Rocker technology is the most noteworthy advancement in ski design since shaped skis exploded in popularity in the 1990s. First used to boost performance in powder skis, rocker has evolved rapidly and produced countless variations, each offering subtle refinements that can fine-tune a ski’s attributes to address specific needs. Thus rocker can benefit any skier, from novice to World Cup champion, and the technology is now incorporated into most skis on the market.
Here is a quick explanation of what rocker is and how it works:
Before rocker, there was (and still is) camber.
Camber describes the shape of a traditional ski. Place one on a flat surface. It will rest on points near its tip and tail while its waist (midsection) arcs upward. This built-in arch is the camber of the ski.
Camber puts springiness and pop into a ski. It permits easy handling, responsive turning, powerful carving, stability and, due to ample edge contact with the snow, good grip on icy slopes. It remains a popular choice when skiing groomed slopes (on-piste) or on hardpack snow. Alternate terms for camber include standard alpine and positive camber.
Rocker was introduced in 2002 when the late Shane McConkey introduced the first commercial rockered ski, the Volant Spatula. The concept: Create a downhill ski that mimics the attributes of a water ski, enabling a skier to skim over a surface with minimized risk of snagging an edge. It was originally envisioned as a powder ski.
Rocker is essentially the opposite of camber. (It is sometimes known as reverse camber or negative camber.) The side profile of a rockered ski resembles the upturned rails of an old-school rocking chair. On a flat surface, the midsection of a rockered ski will rest on the ground while its tips and tails rise off the ground much earlier than they do on a cambered ski.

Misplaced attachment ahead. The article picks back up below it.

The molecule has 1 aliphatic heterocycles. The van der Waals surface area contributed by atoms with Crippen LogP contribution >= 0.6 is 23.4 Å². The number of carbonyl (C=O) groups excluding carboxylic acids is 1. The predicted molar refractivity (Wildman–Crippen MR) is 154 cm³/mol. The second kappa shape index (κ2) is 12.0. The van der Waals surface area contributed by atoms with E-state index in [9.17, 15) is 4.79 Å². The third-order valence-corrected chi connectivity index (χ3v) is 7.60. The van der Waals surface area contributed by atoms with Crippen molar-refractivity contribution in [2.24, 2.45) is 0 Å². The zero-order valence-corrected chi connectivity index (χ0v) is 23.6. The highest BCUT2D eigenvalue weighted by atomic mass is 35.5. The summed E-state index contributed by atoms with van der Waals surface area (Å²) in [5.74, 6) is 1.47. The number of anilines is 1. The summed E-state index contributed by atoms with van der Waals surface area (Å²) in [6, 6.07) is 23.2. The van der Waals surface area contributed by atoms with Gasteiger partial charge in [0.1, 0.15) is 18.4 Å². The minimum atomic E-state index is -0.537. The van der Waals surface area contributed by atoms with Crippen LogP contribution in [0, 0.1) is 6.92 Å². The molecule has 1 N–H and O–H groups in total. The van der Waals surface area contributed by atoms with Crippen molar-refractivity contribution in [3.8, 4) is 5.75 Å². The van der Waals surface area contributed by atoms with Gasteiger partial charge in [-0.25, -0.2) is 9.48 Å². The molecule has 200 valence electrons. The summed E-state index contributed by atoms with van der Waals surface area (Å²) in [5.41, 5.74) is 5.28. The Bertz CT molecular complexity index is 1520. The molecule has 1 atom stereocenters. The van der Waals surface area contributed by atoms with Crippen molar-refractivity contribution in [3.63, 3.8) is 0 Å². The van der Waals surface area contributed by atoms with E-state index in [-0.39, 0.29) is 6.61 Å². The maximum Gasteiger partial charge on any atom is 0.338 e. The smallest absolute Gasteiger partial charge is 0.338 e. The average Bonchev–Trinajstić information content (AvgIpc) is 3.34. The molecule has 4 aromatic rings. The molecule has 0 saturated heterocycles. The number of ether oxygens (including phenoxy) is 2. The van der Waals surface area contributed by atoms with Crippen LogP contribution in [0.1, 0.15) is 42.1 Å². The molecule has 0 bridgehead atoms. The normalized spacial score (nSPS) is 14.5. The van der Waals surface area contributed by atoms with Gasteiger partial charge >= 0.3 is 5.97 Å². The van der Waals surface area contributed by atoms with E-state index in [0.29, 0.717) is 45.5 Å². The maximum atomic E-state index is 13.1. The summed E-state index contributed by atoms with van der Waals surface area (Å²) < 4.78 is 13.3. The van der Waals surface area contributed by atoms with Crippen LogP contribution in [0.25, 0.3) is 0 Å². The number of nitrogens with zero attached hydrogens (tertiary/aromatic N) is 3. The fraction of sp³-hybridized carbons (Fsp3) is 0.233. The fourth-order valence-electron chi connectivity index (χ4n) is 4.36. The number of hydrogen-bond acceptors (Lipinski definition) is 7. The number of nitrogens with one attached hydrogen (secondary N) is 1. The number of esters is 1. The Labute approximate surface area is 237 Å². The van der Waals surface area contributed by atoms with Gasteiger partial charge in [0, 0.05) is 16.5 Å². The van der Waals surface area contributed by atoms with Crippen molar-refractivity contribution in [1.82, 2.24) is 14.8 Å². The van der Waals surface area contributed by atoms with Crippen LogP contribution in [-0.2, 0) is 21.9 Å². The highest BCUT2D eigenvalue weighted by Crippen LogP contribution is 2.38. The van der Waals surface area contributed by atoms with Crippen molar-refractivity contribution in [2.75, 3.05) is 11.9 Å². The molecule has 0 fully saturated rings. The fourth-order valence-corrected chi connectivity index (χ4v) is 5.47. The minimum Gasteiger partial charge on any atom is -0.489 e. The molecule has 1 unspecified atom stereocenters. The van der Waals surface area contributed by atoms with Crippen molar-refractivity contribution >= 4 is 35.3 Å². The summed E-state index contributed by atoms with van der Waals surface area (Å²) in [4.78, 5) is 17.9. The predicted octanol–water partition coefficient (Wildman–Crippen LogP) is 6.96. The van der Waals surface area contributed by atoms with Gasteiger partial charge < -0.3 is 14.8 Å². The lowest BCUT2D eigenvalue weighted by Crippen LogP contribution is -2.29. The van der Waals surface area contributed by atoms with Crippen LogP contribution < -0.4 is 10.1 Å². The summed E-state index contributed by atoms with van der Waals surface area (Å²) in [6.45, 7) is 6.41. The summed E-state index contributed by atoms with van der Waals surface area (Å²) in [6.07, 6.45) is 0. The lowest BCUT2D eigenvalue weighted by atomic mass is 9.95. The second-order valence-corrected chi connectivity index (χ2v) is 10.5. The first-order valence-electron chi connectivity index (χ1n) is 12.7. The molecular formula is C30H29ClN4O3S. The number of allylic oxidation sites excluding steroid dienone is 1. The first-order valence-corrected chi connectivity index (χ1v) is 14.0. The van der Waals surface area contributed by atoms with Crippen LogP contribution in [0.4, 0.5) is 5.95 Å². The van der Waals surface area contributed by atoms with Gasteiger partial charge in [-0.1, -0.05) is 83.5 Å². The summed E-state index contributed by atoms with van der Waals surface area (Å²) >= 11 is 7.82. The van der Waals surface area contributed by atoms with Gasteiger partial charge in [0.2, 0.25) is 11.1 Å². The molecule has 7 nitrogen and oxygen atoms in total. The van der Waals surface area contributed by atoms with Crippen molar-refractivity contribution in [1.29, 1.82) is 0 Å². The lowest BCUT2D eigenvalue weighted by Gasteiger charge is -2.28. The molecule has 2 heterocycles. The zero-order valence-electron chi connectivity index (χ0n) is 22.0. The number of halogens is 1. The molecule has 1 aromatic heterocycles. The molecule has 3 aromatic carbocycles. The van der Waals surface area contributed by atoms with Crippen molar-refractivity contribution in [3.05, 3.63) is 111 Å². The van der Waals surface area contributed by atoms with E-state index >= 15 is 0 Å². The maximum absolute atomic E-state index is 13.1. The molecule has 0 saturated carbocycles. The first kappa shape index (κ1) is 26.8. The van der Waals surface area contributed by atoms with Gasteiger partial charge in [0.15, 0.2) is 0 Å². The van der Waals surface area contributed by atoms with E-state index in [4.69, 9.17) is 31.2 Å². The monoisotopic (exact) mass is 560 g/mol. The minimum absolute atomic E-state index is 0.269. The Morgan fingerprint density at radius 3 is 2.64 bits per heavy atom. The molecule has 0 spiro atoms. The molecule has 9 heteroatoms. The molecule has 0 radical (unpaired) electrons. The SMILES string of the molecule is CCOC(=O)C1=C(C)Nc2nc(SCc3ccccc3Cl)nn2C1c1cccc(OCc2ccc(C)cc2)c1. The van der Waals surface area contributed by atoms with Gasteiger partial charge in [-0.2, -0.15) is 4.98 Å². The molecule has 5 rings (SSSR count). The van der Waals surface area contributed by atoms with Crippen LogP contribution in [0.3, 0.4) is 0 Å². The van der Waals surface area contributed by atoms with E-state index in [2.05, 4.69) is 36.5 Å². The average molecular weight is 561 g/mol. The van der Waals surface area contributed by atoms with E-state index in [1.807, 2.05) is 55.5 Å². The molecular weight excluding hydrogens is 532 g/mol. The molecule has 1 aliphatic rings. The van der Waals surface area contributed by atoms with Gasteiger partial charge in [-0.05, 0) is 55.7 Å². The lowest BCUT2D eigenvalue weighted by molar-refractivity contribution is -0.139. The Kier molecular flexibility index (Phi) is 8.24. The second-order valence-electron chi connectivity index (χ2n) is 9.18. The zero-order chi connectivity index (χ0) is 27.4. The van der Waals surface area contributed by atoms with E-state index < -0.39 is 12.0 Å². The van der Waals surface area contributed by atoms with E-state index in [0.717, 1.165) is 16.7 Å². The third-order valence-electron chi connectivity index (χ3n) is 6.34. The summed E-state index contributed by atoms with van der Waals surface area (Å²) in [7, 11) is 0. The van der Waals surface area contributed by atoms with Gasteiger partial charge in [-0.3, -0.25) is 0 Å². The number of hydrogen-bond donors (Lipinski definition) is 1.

So what’s the better choice—rocker or camber? It’s not necessarily an either/or proposition. Many skis today use both underfoot camber and tip and tail rocker in their designs.
Rocker offers skiers several advantages:
Ski manufacturers gradually realized rocker could be combined with camber to address specific performance needs. Soon companies began putting their own individual spin on rocker technology.
Having lots of rocker options is a good thing. Yet trying to digest a lot of techy names can be daunting, we realize. So as new variations of rocker and rocker-camber combos emerge each season, the following observations might be helpful:
How to match a rocker design with your usual ski and terrain preference:
Rocker specs and terminology vary by ski manufacturer and from model to model, so it’s still best to shop for skis based on the terrain you’ll be skiing. Explain your terrain preference and skiing style to an REI sales specialist to get guidance on what specific ski models would be best for you to consider.
On REI.com, skis equipped with rocker at the tip and/or tail are called out in the “ski camber” section (under the Specs tab on each product page).
Shop REI’s selection of downhill skis.
For more shopping tips on downhill skis, see the REI Expert Advice How to Choose Downhill Skis article.
By T.D. Wood
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Last updated: 08/16/2012
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